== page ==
Archer named Opening Day starter

Right-hander becomes 11th different pitcher to get call in opener

Archer named Opening Day starter

PORT CHARLOTTE, Fla. -- Chris Archer will be the Tampa Bay Rays' Opening Day starter.

Rays manager Kevin Cash confirmed what appeared to be the obvious choice prior to Thursday's game against the Yankees.

Most had figured the right-hander to be the guy once Alex Cobb was diagnosed with right forearm tendinitis and had to be scratched from the assignment.

"I'm excited for sure," said Archer before adding his own disclaimer. "Not excited that Cobb and [Drew] Smyly and [Alex] Colome are all out. I know that Cobb was ready to take the ball and this is just a temporary thing. They're all going to be back by the end of April."

The Rays open against the Orioles on April 6 in a 3:10 p.m. ET affair at Tropicana Field. Cash has joked for the past couple of weeks that he would name his starter once Orioles manager Buck Showalter named his.

"We talked to Chris a couple of days ago, and then we got confirmation that Baltimore had announced their guy, so we figured we'd announce ours," Cash teased.

Actually, the Orioles have not named their Opening Day starter, but the new manager went ahead and confirmed it would be Archer anyway.

Cash elaborated on the reasons why Archer indeed was the obvious choice.

"His year [last season], the effort, the work he's put in," Cash said. "You don't want to take anything away from Cobb. It was his. He'd earned that. But we're extremely comfortable with having that guy now be Arch."

Archer, 26, becomes the club's 11th different Opening Day starter in 18 seasons. In 32 outings last year, the right-hander posted a 3.33 ERA to go along with a 1.28 WHIP and a 10-9 record. In 14 innings this spring, he has a 1.93 ERA.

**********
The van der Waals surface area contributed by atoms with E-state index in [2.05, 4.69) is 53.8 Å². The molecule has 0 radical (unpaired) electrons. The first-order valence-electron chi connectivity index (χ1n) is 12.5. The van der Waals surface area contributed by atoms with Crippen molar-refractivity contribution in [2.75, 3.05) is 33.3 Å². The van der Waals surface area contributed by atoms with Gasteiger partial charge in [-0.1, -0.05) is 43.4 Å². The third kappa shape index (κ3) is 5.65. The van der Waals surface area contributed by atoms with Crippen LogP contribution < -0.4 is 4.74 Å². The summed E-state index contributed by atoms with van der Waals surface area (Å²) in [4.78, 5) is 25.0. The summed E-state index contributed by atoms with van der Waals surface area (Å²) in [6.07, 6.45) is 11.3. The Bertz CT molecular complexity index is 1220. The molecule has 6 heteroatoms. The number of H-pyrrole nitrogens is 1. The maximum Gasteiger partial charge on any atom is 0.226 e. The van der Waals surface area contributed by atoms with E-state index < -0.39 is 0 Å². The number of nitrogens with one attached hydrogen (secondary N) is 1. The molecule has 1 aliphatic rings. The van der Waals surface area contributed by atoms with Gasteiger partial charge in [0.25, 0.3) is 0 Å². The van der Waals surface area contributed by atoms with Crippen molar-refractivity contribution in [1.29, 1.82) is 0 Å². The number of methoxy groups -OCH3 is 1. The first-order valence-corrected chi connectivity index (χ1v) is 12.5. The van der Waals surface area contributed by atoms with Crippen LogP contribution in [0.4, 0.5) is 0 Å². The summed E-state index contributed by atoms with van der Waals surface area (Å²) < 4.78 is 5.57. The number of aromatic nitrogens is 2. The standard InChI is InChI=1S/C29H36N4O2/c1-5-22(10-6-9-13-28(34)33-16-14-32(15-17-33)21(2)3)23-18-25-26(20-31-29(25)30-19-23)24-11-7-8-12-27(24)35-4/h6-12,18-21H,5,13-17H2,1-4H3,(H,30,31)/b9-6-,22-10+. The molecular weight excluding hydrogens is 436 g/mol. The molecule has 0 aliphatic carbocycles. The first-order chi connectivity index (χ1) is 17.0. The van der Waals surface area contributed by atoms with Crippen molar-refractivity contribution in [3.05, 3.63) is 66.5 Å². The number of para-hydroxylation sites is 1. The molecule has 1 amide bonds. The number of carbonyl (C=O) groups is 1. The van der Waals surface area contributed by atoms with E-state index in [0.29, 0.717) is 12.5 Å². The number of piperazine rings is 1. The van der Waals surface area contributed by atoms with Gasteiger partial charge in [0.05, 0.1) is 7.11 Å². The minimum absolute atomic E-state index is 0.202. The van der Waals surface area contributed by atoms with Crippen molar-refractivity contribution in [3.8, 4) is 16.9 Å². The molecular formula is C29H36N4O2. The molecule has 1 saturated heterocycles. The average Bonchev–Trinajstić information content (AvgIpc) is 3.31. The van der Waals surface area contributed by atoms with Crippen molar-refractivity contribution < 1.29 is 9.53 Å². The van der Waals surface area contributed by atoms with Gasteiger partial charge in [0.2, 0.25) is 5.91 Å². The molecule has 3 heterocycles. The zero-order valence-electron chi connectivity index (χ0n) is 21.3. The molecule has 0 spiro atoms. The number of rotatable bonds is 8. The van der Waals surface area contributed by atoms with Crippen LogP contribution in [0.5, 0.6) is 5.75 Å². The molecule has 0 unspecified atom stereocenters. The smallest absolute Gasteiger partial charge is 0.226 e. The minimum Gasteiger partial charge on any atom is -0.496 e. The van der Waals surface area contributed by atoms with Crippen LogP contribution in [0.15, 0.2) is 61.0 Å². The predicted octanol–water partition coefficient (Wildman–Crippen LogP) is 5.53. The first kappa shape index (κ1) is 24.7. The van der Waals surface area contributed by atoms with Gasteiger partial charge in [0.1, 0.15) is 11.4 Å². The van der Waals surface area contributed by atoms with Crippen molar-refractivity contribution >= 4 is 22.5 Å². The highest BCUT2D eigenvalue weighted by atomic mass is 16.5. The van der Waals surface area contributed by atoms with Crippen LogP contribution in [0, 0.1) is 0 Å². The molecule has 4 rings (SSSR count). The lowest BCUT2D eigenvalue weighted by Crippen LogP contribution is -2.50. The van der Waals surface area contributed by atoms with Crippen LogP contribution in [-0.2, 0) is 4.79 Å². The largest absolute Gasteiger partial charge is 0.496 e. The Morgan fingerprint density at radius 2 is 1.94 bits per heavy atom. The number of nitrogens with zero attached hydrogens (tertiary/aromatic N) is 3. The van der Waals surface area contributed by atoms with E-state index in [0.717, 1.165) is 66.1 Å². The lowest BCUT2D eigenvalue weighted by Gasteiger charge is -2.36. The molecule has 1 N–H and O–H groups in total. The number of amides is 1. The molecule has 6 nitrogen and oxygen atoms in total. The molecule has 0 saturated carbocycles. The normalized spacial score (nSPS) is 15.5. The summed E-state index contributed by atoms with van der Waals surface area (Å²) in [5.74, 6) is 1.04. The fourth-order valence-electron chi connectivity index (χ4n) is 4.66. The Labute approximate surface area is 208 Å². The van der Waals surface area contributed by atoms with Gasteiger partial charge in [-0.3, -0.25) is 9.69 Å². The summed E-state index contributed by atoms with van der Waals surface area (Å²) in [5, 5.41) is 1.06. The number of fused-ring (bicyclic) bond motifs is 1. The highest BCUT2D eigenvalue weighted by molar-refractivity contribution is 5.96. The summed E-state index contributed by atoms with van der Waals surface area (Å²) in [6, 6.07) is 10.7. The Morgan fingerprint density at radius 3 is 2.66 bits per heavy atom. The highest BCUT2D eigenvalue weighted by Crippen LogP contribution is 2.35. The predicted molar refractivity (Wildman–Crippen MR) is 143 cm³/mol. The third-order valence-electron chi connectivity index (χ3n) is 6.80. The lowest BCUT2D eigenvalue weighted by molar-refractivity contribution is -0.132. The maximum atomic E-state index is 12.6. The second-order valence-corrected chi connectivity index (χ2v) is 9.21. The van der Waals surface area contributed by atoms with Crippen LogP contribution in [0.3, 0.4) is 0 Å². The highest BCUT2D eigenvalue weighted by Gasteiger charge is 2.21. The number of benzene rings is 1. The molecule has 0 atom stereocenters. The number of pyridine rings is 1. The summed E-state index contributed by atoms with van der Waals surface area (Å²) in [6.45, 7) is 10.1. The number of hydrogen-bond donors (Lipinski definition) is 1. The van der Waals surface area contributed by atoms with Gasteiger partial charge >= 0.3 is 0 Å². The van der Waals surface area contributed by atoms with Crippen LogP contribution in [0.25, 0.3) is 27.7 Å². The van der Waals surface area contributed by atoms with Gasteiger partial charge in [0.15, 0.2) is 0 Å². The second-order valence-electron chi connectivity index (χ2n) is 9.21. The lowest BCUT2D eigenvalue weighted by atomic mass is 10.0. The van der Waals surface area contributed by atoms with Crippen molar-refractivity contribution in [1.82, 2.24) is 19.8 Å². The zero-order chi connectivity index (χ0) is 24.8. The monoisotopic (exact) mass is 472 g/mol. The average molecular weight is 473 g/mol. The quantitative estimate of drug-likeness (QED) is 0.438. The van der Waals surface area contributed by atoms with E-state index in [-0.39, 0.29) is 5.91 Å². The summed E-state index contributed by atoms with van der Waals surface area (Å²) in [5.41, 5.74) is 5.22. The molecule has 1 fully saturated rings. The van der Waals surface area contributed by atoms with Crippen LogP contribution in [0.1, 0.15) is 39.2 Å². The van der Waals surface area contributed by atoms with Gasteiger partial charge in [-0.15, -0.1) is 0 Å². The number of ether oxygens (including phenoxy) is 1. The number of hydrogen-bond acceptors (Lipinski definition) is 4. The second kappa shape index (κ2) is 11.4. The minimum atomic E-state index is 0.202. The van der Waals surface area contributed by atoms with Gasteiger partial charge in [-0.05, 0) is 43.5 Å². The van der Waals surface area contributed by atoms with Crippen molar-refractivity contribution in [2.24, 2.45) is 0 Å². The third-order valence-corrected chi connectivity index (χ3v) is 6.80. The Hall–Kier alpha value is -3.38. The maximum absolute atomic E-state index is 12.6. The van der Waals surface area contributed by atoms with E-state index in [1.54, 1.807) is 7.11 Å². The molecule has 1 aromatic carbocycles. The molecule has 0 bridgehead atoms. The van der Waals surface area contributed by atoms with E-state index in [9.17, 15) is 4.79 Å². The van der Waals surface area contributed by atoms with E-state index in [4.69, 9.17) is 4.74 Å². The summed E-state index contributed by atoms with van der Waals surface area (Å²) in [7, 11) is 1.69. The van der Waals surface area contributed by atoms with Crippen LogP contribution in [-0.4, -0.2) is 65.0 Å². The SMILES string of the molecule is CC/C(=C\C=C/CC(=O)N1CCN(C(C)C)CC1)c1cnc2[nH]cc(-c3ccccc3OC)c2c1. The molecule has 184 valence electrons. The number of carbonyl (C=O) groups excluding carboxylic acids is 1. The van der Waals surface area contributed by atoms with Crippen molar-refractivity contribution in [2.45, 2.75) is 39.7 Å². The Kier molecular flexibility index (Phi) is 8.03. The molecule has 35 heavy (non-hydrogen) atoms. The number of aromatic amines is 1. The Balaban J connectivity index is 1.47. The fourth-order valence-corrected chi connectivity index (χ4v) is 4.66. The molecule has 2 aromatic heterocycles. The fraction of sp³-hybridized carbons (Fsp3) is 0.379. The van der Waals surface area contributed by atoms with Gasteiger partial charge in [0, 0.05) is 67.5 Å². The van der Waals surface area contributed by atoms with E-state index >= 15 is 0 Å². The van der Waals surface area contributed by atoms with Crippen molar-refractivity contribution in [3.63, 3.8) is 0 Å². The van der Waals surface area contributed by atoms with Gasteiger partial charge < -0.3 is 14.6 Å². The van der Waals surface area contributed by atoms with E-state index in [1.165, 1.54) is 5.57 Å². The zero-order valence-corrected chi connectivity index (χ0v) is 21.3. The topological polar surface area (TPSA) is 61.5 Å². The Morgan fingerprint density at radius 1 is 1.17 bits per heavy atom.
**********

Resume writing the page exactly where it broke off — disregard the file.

Cash characterized Archer as a deep thinker, highly intellectual, and very caring.

"He really cares," Cash said. "He cares about what he's doing, and he cares about the people around him, too. We had lunch and we didn't talk about him at all. We talked about his teammates and some different things he brought up over the course of his couple of years here. Impressions he's seen and stuff like that. He's got a very team-first approach."

Cash previously served as the Indians' bullpen coach, which allowed him to grow familiar with Corey Kluber, the 2014 American League Cy Young Award winner. Thus, one of the first things the curious Archer asked Cash about was Kluber.

"It's always impressive any time a guy values another person's success," Cash said. "It's easy to say, 'Well, he did it once.' Well, Arch is saying, 'What put him on the map? See if I can do the same thing myself.'"

For the most part, Archer downplayed Thursday's news.

"For me, nothing changes," Archer said. "It doesn't change anything that we discussed whenever we talked about me pitching April 7. I specifically said my mindset is going to remain the same because I knew that anything could happen.

"I knew that I could get pushed back because of rain. Something could happen on the front end also. So my mindset remains the same. I'm going to get 100, 110 pitches and I'm going to make the most of them. I'm going to try and pitch as deep as I can regardless of if it's April 6 or Sept. 20."

Archer remains close with David Price, and he admitted that after Cobb went down he had talked to Price. During that conversation, the subject of starting on Opening Day was broached.

"He didn't say, like, 'Hey man, I don't know what's going to happen,'" Archer said. "It's a baseball game. it's on April 6. If it was April 5, I would attack it the same. If it was April 7, I would attack it the same way.

"So, what I'm saying is there's nothing for me to ask him because I'm treating it as if it's a regular game. Because that's what it is to me."

In the past, Archer has been known to show his emotions on the mound. When asked if experiencing the ceremonious feeling of Opening Day will make him emtional, he answered: "I don't know. I'll have to tell you afterwards."

"I'm definitely going to do my best to block it out and prepare," Archer said. "Because at the end of the day it is just a game. They all have equal importance.

"There's been ceremonies pregame on days that I've pitched. I'm just going to try and block it out. Do my normal routine prior to the game. Then at 3:10 or whatever time the game starts, I'm going to be ready."

Bill Chastain is a reporter for This story was not subject to the approval of Major League Baseball or its clubs.